Three Cups is not as good as these others, but still it is a good informative read on how good people go bad. It is not near as long as his other books, it is just the right size for the subject matter. If you give to charities then you will want to listen to this short book.
As someone who was truly inspired by Mortenson's story and devotion to his cause, I was terribly saddened to read this expose of the facts concerning his massive deception. The most tragic thing is that this is a cause worth supporting, if it were to be honestly and effectively developed. The tragic flaw in Mortenson doesn't diminish the reality that the world badly needs this very kind of vision and grass roots assistance, and that his vision could have sown real seeds of mutual respect and understanding between two such different worlds. I hope so much that this is not the end of the story.
If you were in charge of funding various endeavors around the world that had the potential to address global inequalities, would you know which ventures to fund and which ones would result in your funding con artists instead? Would a history of handing over money to con artists make you less willing to throw your money toward life changing proposed projects? It is a tricky job, to be sure. This book makes it clear that even extremely savvy, successful, and wealthy individuals can have a difficult time parsing the cons from more reliable individuals. Even at top levels, people seem enamored with charm and and good backstory, even if that story is made up of outrageous lies.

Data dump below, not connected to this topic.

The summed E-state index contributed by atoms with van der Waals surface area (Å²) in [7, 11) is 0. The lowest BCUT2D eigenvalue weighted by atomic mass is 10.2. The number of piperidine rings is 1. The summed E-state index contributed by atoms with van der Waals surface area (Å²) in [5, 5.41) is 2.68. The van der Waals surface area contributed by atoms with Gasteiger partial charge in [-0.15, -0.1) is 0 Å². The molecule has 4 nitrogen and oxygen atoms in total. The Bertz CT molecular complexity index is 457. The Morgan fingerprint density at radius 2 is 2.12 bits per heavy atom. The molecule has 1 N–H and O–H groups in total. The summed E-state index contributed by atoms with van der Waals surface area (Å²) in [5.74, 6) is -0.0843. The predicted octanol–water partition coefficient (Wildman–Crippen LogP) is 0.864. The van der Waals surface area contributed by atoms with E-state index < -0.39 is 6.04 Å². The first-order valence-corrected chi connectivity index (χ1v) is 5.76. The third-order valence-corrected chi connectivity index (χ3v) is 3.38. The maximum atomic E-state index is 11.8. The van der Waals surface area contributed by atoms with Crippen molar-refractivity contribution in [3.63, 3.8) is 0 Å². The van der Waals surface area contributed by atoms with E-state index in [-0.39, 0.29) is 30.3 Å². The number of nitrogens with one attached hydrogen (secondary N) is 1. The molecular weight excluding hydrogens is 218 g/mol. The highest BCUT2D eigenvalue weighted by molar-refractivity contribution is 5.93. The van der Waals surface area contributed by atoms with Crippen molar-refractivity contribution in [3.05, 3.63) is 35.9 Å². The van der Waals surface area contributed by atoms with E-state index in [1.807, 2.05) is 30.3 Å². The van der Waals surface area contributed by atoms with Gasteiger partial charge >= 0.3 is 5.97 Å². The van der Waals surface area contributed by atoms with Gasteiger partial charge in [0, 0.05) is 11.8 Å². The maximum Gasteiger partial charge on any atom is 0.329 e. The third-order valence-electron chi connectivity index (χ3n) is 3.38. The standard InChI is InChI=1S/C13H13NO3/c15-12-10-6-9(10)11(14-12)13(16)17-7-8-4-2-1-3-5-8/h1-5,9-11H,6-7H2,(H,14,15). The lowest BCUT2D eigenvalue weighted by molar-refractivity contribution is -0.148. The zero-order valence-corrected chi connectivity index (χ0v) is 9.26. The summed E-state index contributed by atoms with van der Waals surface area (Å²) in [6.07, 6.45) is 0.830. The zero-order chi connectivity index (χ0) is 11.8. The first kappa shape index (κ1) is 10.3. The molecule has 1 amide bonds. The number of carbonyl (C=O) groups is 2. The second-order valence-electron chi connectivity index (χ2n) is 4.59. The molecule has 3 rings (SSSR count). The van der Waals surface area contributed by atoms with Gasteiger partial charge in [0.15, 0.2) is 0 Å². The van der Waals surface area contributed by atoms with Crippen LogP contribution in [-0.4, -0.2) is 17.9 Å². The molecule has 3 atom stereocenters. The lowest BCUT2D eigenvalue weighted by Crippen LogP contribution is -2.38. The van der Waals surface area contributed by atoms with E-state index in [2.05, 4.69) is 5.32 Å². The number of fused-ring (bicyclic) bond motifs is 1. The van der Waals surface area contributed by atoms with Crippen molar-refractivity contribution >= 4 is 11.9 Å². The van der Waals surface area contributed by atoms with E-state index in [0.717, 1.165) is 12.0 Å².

The fraud in this book, which was detailed in a fast-paced, engaging manner, reminded me of a lecture I once attended in which an investigator from the World bank spoke of the different ways the World Bank had been defrauded. The job of the World Bank is to determine where the greatest need is and who has the greatest potential to build businesses to help improve the economic situation in developing countries. With limited human resources, the World Bank attempts to find valid contractors who will carry out the proposed projects. However, there are not quite enough human resources to be effective. In order to know the money is well spent, individuals must travel the world to oversee all of the projects. As a result, an individual or a company can be given large sums of money to build some type of business in an impoverished part of the world, but pocket the money and build nothing. In other scenarios, actual buildings are constructed, but there are death threats made so that only the most corrupt individuals get the bid. Still other individuals work with those at the world bank, offering bribes. Corruption comes in many different forms and there are not enough investigators to detect the large number of frauds occurring at any given time.